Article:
The Germans are continually being accused of suppressing the horrors of the Nazi regime or of buying off their guilt with compensation payments to Jewish victims. It is alleged that only a handful of academics and a small section of the population dwell on their tainted past; most of the population is depicted as indifferent, if not unrepentant. Only a few weeks ago, Ignatz Bubis, the chairman of the Central Council for Jews in Germany who died last month, complained, “The responsibility for Auschwitz was not fixed in the public consciousness. Everybody in Germany feels responsible for Schiller, Goethe and Beethoven, but nobody does for Himmler.”
The wrangling over the Berlin “Memorial to the Murdered Jews of Europe” and many other public disputes of recent years show that there is more to the story. The Nazi past is ever present. German television offers some 30 to 40 programmes a week about the Hitler years and schoolchildren complain that four subjects—religion, social studies, history and German—are dominated by the Third Reich. In fact, there have been alarming signs that too much rather than too little is being done. Some fear that Germans are beginning to build an inner defence mechanism against the deluge of material with which they are confronted almost daily.
The debate about the Holocaust memorial raged for 11 years. Over and above the usual protagonists of these public controversies, people from all sections of society became passionately involved in the pros and cons. The plan to erect a monument in Berlin as a warning to future generations was mooted by a German citizens’ action group led by the journalist Lea Rosh and the historian Eberhard Jäckel. The site they had in mind was the grounds of Hitler’s Chancellery, so that the “victims could rise above the perpetrators”.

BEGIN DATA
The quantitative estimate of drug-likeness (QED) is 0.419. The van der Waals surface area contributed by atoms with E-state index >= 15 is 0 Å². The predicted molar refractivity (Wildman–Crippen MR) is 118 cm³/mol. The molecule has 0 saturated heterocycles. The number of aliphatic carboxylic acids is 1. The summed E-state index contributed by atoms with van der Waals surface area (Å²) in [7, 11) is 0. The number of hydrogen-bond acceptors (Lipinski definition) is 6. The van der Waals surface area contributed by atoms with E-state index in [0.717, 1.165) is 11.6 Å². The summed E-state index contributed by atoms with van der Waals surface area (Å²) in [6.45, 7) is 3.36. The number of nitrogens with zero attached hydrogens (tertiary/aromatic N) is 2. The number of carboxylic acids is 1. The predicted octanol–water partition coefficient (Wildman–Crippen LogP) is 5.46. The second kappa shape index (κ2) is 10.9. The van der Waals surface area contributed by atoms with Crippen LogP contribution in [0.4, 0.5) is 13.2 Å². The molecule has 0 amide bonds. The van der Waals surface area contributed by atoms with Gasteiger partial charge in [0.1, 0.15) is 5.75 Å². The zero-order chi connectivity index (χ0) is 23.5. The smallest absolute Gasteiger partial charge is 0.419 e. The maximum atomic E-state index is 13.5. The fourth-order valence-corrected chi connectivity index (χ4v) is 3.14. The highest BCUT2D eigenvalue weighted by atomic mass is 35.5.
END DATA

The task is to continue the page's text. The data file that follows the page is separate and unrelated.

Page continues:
They found an unlikely ally in the then Chancellor, Helmut Kohl. At his behest the federal government gave over a vast area equivalent to several football pitches at the heart of the former centre of government, in the so-called ministerial gardens, near the Brandenburg Gate. The cost of the memorial was estimated at DM15 million (£5.2m; $8.2m). Central government agreed to bear a quarter of that sum, with the City of Berlin contributing another quarter, and the rest being raised through private sponsorship. By the time a competition for the best design was launched, in 1994, the project was already bogged down in controversy. The Sinti and Roma (European gypsies) were not alone in being offended that the memorial was to commemorate only the Jewish victims of Nazism, but the initiators, who had not a drop of Jewish blood between them, remained adamant, as did the Central Council of Jews in Germany.
The terms of the competition raised further objections. It was restricted to German artists and architects on the curious grounds that it “was taking place in the country of the perpetrators”. But then it transpired that 12 artists, some of them from abroad, had also been invited to present their designs. Furthermore, unlike the 1,200 German aspirants, they were to be paid fees of DM50,000 each. In the end, 500 proposals were submitted ranging from the bland to the playful, and the earnest to the absurd. There was a Ferris wheel with cattle-trucks dangling from it as symbols of the deportation of Jews to the concentration camps. Other proposals included a reconstruction of Solomon’s temple, a massive Star of David with a diameter of 120 metres and a broken heart in its midst, and a swastika surrounded by another Star of David.
Other proposals included a reconstruction of Solomon’s temple, a massive Star of David with a diameter of 120 metres and a broken heart in its midst, and a swastika surrounded by another Star of David
Not one, but two, winners were selected. The favoured design, submitted by a collective of Berlin architects and artists, was a concrete surface, 11 metres high and covering an area of 20,000 sq. m. Set at a slant, it was to be engraved with the names of all the Jewish Holocaust victims. But there were so many objections to this scheme, not least from the Central Council of Jews in Germany, that after heated discussions, a new competition was finally announced in July 1997. Twenty-five artists and architects from home and abroad were invited to take part, among them Rebecca Horn, Jochen Gerz, Daniel Libeskind, Markus Lüppertz, Hans Hollein, some of whom had submitted plans in round one.